What Really Grinds my Gears
My name is Robert Farago, and I used to modify my ride. Back in the day, I couldn’t afford what I really wanted to drive: a Dino. (A Pinto station wagon is about as far as you can get from a Dino whilst remaining in the same solar system that’s home to planet Earth.) So I spent my hard-earned money on Pirelli P3s. And sway bars. And God knows what. OK, a Nachamichi tape deck. Then, when I saved-up enough for a Mazda RX4, I swapped out the gearbox for the RX3’s more aggressive unit. And again. And again. RX7? Rear ribbed metal thingie over the hatch and numerous performance mods to the suspension, tires, wheels, engine and so on. Somewhere along the line I realized that no matter what I did to my car, it screwed-up something else. The manufacture spent millions achieving the perfect balance of ride comfort handling, reliability, cost, etc. Why did I think I could do better? I couldn’t. So I stopped. Whilst Mehta recovers from his coronary to pen a suitable rip-post, I’ll say this to enhance his experience: the only thing worse than a ridiculously modified car is its owner.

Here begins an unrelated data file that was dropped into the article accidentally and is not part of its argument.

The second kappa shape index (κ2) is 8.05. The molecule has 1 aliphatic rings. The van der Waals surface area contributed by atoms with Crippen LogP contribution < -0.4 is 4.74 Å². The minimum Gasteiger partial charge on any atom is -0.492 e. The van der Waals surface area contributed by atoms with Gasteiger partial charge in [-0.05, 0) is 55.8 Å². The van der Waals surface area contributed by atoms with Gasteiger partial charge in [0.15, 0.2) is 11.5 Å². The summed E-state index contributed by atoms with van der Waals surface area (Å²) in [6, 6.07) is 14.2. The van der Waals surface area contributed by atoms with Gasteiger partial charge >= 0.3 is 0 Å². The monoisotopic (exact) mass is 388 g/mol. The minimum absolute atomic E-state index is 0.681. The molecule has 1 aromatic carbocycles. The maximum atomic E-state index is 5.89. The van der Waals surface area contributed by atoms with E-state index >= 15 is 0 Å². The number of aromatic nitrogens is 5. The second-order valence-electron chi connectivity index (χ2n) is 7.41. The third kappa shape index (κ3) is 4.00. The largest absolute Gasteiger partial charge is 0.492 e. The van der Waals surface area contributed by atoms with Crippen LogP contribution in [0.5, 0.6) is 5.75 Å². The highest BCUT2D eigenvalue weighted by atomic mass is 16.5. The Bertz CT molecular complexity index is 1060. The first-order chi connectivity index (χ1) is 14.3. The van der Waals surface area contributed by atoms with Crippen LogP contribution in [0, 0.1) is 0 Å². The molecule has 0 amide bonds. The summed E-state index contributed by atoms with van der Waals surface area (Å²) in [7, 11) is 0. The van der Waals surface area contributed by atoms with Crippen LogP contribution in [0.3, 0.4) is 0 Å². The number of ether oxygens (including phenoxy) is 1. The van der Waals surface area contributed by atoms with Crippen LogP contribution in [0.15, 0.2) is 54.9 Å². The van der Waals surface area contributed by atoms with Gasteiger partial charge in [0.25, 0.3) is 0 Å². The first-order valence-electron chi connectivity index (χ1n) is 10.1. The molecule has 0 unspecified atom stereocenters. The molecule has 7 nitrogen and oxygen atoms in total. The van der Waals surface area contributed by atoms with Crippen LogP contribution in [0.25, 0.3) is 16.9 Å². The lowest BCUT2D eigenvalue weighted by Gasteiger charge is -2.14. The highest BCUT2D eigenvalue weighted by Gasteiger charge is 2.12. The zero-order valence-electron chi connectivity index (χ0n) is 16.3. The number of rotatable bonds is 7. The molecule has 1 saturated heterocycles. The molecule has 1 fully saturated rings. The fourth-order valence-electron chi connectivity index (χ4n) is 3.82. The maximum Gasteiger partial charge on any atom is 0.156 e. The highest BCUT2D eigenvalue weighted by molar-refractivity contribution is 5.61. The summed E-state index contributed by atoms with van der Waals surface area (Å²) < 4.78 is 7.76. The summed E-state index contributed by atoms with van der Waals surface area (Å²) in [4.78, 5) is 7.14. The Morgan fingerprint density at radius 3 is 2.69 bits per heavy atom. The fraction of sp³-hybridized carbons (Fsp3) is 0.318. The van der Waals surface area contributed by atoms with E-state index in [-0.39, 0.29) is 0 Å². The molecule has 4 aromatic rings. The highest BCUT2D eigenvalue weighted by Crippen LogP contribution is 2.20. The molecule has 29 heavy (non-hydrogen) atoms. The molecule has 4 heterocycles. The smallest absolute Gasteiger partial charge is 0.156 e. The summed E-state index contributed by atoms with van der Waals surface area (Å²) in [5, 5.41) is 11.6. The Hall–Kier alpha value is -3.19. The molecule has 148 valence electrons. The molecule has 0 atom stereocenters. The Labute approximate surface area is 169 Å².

Sure, modded motors are an expression of the owners’ individuality. The best of the breed require tremendous mechanical skills and a vivid imagination. I admire hot rods and kit cars and race-modified cars and scissor-doored Toyotas. Truth be told, I’d give my left testicle for a RUF Porsche. And thank God we live in a free country, where car owners with little to no taste can sink billions of dollars into an endeavor which has about as much social utility as cigar smoking. Seriously. The American economy needs you! Party on Dudes.
But please don’t ask me to admire that shit. That’s what really grinds my gears. The other day, I was filling-up with high test, when a fart-canned Honda Accord with a giant wing zizzed-up next to me. As I said, fair enough. But then Sunglass Man smirked at my GL and literally patted his modified sedan. Puh-lease. At least when I was an jerk I wasn’t an jerk about it.
At the end of the proverbial English day, I’d prefer to see a well-loved example of a bone stock ride than something that’s been taken seriously sideways. Speaking of bone stock, a heavily modded car is like a T-shirt with the word “Hung” on it. Even it’s true, it’s proof positive that it doesn’t always pay to advertise. If you know what I mean.
Robert is a regular phone in commentator on the Real Deal radio program, and founder of website www.thetruthaboutcars.com